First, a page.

Raphael’s School of Athens
The School of Athens (1510-1511) by Italian Renaissance painter Raphael adorns a room in the Vatican Palace. The artist depicts several philosophers of classical antiquity and portrays each with a distinctive gesture, conveying complex ideas in simple images. In the center of the composition, Plato and Aristotle dominate the scene. Plato points upward to the world of ideas, where he believes knowledge lies, whereas Aristotle holds his forearm parallel to the earth, stressing observation of the world around us as the source of understanding. In addition, Raphael draws comparisons with his illustrious contemporaries, giving Plato the face of the Renaissance genius Leonardo da Vinci, and Heraclitus, who rests his elbow on a large marble block, the face of the Renaissance sculptor Michelangelo. Euclid, bending down at the right, resembles the Renaissance architect Bramante. Raphael paints his own portrait on the young man in a black beret at the far right. In accordance with Renaissance ideas, artists belong to the ranks of the learned and the fine arts have the stature and merit of the written word.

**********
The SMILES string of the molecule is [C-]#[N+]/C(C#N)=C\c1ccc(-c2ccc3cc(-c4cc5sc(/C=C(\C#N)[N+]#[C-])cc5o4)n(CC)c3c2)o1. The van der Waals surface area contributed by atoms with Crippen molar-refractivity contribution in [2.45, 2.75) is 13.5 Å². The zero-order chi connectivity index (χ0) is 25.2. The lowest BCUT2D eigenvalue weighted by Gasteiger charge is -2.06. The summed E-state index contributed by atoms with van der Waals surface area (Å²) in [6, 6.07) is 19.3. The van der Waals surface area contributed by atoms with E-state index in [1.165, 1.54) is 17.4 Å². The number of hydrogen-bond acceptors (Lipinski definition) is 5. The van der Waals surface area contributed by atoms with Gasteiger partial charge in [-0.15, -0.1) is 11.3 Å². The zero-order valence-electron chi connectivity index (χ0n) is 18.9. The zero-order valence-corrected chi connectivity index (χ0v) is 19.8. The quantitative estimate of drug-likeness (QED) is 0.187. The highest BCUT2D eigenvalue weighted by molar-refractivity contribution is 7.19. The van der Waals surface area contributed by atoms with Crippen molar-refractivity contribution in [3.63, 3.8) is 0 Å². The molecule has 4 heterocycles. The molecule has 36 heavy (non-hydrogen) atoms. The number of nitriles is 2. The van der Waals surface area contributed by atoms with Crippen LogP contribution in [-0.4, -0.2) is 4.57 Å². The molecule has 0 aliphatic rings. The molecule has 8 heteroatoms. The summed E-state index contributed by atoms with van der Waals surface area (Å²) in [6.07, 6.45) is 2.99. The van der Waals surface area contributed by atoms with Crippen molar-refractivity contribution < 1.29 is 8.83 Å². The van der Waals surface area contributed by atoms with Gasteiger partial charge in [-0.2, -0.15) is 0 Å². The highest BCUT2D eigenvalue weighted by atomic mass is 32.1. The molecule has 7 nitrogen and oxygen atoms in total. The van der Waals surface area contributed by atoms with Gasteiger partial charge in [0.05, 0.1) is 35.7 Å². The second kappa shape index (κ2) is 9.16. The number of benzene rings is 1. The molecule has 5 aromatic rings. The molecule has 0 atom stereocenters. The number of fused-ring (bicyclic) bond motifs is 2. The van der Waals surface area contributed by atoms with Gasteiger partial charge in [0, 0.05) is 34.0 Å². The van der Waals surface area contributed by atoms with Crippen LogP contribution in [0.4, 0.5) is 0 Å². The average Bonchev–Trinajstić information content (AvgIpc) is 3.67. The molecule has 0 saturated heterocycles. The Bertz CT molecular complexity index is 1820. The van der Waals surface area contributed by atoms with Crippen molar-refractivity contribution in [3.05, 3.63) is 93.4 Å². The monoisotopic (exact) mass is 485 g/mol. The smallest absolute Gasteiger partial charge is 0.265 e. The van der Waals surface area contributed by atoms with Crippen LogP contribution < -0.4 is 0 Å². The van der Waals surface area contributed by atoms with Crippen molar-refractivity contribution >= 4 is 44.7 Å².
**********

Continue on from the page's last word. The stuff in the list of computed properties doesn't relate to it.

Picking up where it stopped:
Western Philosophy (Greek philosophia, “love of wisdom”), the rational and critical inquiry into basic principles. Philosophy is often divided into four main branches: metaphysics, the investigation of ultimate reality; epistemology, the study of the origins, validity, and limits of knowledge; ethics, the study of the nature of morality and judgment; and aesthetics, the study of the nature of beauty in the fine arts.
As used originally by the ancient Greeks, the term philosophy meant the pursuit of knowledge for its own sake. Philosophy comprised all areas of speculative thought and included the arts, sciences, and religion. As special methods and principles were developed in the various areas of knowledge, each area acquired its own philosophical aspect, giving rise to the philosophy of art, of science, and of religion. The term philosophy is often used popularly to mean a set of basic values and attitudes toward life, nature, and society—thus the phrase “philosophy of life.” Because the lines of distinction between the various areas of knowledge are flexible and subject to change, the definition of the term philosophy remains a subject of controversy.
Western philosophy from Greek antiquity to the present is surveyed in the remainder of this article. For information about philosophical thought in Asia and the Middle East, see Chinese Philosophy; Islam; Buddhism; Daoism (Taoism); Confucianism; Indian Philosophy.